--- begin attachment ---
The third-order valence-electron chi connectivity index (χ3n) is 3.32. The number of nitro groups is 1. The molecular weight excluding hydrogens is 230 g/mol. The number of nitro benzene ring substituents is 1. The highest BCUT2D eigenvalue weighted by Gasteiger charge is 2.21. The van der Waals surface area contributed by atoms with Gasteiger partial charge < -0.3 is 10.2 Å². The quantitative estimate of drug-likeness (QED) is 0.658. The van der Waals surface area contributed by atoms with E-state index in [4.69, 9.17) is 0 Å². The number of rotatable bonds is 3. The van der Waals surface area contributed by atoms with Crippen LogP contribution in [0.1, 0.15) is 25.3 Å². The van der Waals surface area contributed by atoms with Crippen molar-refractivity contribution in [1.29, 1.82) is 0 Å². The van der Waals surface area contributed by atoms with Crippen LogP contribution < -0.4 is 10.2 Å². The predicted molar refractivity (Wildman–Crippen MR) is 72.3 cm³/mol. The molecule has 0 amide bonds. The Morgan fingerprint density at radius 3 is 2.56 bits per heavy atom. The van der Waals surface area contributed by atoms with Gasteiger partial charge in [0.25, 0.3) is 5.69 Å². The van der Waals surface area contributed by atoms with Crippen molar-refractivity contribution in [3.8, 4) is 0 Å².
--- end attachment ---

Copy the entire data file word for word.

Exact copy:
The third-order valence-electron chi connectivity index (χ3n) is 3.32. The number of nitro groups is 1. The molecular weight excluding hydrogens is 230 g/mol. The number of nitro benzene ring substituents is 1. The highest BCUT2D eigenvalue weighted by Gasteiger charge is 2.21. The van der Waals surface area contributed by atoms with Gasteiger partial charge < -0.3 is 10.2 Å². The quantitative estimate of drug-likeness (QED) is 0.658. The van der Waals surface area contributed by atoms with E-state index in [4.69, 9.17) is 0 Å². The number of rotatable bonds is 3. The van der Waals surface area contributed by atoms with Crippen LogP contribution in [0.1, 0.15) is 25.3 Å². The van der Waals surface area contributed by atoms with Crippen molar-refractivity contribution in [1.29, 1.82) is 0 Å². The van der Waals surface area contributed by atoms with Crippen LogP contribution < -0.4 is 10.2 Å². The predicted molar refractivity (Wildman–Crippen MR) is 72.3 cm³/mol. The molecule has 0 amide bonds. The Morgan fingerprint density at radius 3 is 2.56 bits per heavy atom. The van der Waals surface area contributed by atoms with Gasteiger partial charge in [0.25, 0.3) is 5.69 Å². The van der Waals surface area contributed by atoms with Crippen molar-refractivity contribution in [3.8, 4) is 0 Å².